Summit Keynotes and Plenary Contributors
Matt is the Director for the Office of Wellbeing Strategy at the University of British Columbia, providing strategic direction and capacity-building support for UBC Wellbeing – a collaborative effort to become a health-promoting campus where all people, places, and communities can flourish. He was an active contributor to the development of the Okanagan Charter and currently co-chairs both the Canadian & International Health Promoting Campus Networks. Matt’s diverse career has focused on the nexus of science and community-based work, including overseeing tennis development across British Columbia for Tennis BC; managing the International Academy of Sports Science and Technology at the Swiss Federal Institute of Technology (EPFL); and working with the Vancouver 2010 Olympic & Paralympic Winter Games and the IOC to pioneer sustainability guidance for sports events. Matt holds a Doctorate in sport and sustainability from UBC. He has researched and published in health promotion, environmental impact assessment, sustainability, and sport management. He lives in Vancouver, enjoying time outdoors with his wife and daughter on the traditional, ancestral and unceded territory of the xʷməθkʷəy̓əm (Musqueam), Sḵwx̱wú7mesh (Squamish), and Sel̓íl̓witulh (Tsleil-Waututh) peoples.
Paula Swinford is the Director, Office for Health Promotion Strategy, University of Southern California. She is also a Clinical Instructor of Family Medicine in the Keck School of Medicine at USC. Paula is a member of Steering Groups for both the United States Health Promoting Campuses network and the International Health Promoting Colleges & Universities network.
Felicity Blaiklock has been an educator for over 30 years starting as a classroom teacher (high school and college level) before transitioning into Student Affairs. Most recently, Felicity was Director, Student Affairs at North Island College where she led the development of the CARE 2 Strategic Plan: Student Mental Health and Well-Being at NIC, advocated for the (successful) adoption of the Okanagan Charter and joined the Healthy Minds | Healthy Campus Leadership Committee. The well-being of our post-secondary communities is at the forefront of Felicity’s interest and commitment; this has been manifested in many initiatives designed to create connection between individuals, institutions and communities. Last year, Felicity retired from full-time work, but she continues to follow her passion and is currently involved in several projects at NIC supporting the overall health of the campus communities.
A visitor and resident on the unceded Coast Salish territories, Patty Hambler is a Nehiyaw (Cree) woman and Urban Indigenous Canadian. Patty provides leadership within the postsecondary education sector as a student affairs professional. For over twenty years, Patty has contributed to systemic change that supports and enhances student health and wellbeing. She completed her BA and PDP (teacher education program) at Simon Fraser University and her Masters of Education at the University of British Columbia. An active member of CACUSS (Canadian Association of College and University Student Affairs), Patty was part of the team that led the development of the Canadian Student Affairs and Services Competency Model and is the current President for the organization. Patty is the Director, Student Affairs and Services, at Douglas College.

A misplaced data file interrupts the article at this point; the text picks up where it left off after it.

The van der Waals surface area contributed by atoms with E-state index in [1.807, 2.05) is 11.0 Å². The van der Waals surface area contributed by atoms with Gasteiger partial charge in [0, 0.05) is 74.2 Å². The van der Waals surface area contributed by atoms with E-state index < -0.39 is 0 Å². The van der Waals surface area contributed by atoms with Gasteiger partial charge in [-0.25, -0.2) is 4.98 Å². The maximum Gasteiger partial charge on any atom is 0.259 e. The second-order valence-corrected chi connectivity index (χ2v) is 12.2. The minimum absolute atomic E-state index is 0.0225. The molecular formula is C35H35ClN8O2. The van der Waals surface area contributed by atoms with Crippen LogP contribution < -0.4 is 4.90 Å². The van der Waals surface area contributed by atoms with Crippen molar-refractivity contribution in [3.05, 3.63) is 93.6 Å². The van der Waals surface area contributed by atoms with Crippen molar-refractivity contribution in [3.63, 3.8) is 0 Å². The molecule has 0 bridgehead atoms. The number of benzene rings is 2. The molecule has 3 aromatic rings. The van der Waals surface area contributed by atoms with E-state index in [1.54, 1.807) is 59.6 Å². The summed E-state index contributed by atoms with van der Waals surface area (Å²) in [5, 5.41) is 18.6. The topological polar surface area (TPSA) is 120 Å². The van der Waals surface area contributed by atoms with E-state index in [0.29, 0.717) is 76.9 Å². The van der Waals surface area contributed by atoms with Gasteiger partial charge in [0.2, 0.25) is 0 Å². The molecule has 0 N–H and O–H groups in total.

Summit Sessions at a glance
Plenary sessions were planned to kick off each day of the Summit. These sessions featured keynote addresses and other contributions supporting our theme, including a conversation circle. Components in the morning plenaries (which provided opportunity for response) included:
- Seeing the whole picture: the connection between mental health promotion and fostering well-being at a post-secondary college (Felicity Blaiklock)
- Towards regenerative campuses: implementing the Okanagan Charter to promote human and ecological wellbeing (Matt Dolf)
- Building connections: applying the 4 Rs to creating healthier campus communities (Patty Hambler, with Jennifer Anaquod & Jessica La Rochelle)
- Decrease the distance: person, place, and planet (Paula Swinford)
Concurrent Dialogical Workshops
There were 8 dialogical workshops in 4 different pairs of concurrent sessions, each 90 minutes, related to the Summit theme. Workshops were intended to create dialogue with and among attendees. The open questions included in each session invited attendees to participate in discussion at opportune junctures during the session and in breakout groups. People joined in engaging activities and dialogic conversations about activating the Okanagan Charter in different areas of campus community.
There were 18 short presentations provided within 3 different pairs of concurrent 90 minute sessions, each session containing 3 presentations. Presentations were for 20 minutes, relevant to enhancing campus members’ individual and shared well-being. The 90 minute sessions all included a 30-minute response time for Q&A at the end of the set of 3 presentations.